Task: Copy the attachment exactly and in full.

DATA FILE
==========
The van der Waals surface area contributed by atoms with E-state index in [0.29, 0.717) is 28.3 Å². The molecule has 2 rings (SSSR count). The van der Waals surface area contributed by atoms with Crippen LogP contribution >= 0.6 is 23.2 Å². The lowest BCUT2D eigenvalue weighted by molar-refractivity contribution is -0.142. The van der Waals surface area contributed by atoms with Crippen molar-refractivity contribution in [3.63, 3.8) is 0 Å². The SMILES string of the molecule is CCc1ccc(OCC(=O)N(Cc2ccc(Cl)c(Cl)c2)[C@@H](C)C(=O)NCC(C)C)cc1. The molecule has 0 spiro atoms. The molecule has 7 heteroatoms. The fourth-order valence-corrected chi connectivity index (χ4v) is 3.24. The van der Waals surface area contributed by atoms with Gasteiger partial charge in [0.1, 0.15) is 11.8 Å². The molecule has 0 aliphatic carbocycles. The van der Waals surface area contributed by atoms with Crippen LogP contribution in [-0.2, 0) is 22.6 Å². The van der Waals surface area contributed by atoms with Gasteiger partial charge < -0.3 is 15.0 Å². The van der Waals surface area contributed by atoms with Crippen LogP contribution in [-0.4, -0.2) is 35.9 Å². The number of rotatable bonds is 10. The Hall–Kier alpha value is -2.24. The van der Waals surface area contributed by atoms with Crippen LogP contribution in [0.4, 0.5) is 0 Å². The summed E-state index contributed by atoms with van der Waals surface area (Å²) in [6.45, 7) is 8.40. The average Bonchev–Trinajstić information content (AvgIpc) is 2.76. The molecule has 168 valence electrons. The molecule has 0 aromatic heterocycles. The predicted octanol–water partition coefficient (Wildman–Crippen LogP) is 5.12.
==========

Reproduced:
The van der Waals surface area contributed by atoms with E-state index in [0.29, 0.717) is 28.3 Å². The molecule has 2 rings (SSSR count). The van der Waals surface area contributed by atoms with Crippen LogP contribution >= 0.6 is 23.2 Å². The lowest BCUT2D eigenvalue weighted by molar-refractivity contribution is -0.142. The van der Waals surface area contributed by atoms with Crippen molar-refractivity contribution in [3.63, 3.8) is 0 Å². The SMILES string of the molecule is CCc1ccc(OCC(=O)N(Cc2ccc(Cl)c(Cl)c2)[C@@H](C)C(=O)NCC(C)C)cc1. The molecule has 0 spiro atoms. The molecule has 7 heteroatoms. The fourth-order valence-corrected chi connectivity index (χ4v) is 3.24. The van der Waals surface area contributed by atoms with Gasteiger partial charge in [0.1, 0.15) is 11.8 Å². The molecule has 0 aliphatic carbocycles. The van der Waals surface area contributed by atoms with Crippen LogP contribution in [-0.2, 0) is 22.6 Å². The van der Waals surface area contributed by atoms with Gasteiger partial charge < -0.3 is 15.0 Å². The van der Waals surface area contributed by atoms with Crippen LogP contribution in [-0.4, -0.2) is 35.9 Å². The number of rotatable bonds is 10. The Hall–Kier alpha value is -2.24. The van der Waals surface area contributed by atoms with Crippen LogP contribution in [0.4, 0.5) is 0 Å². The summed E-state index contributed by atoms with van der Waals surface area (Å²) in [6.45, 7) is 8.40. The average Bonchev–Trinajstić information content (AvgIpc) is 2.76. The molecule has 168 valence electrons. The molecule has 0 aromatic heterocycles. The predicted octanol–water partition coefficient (Wildman–Crippen LogP) is 5.12.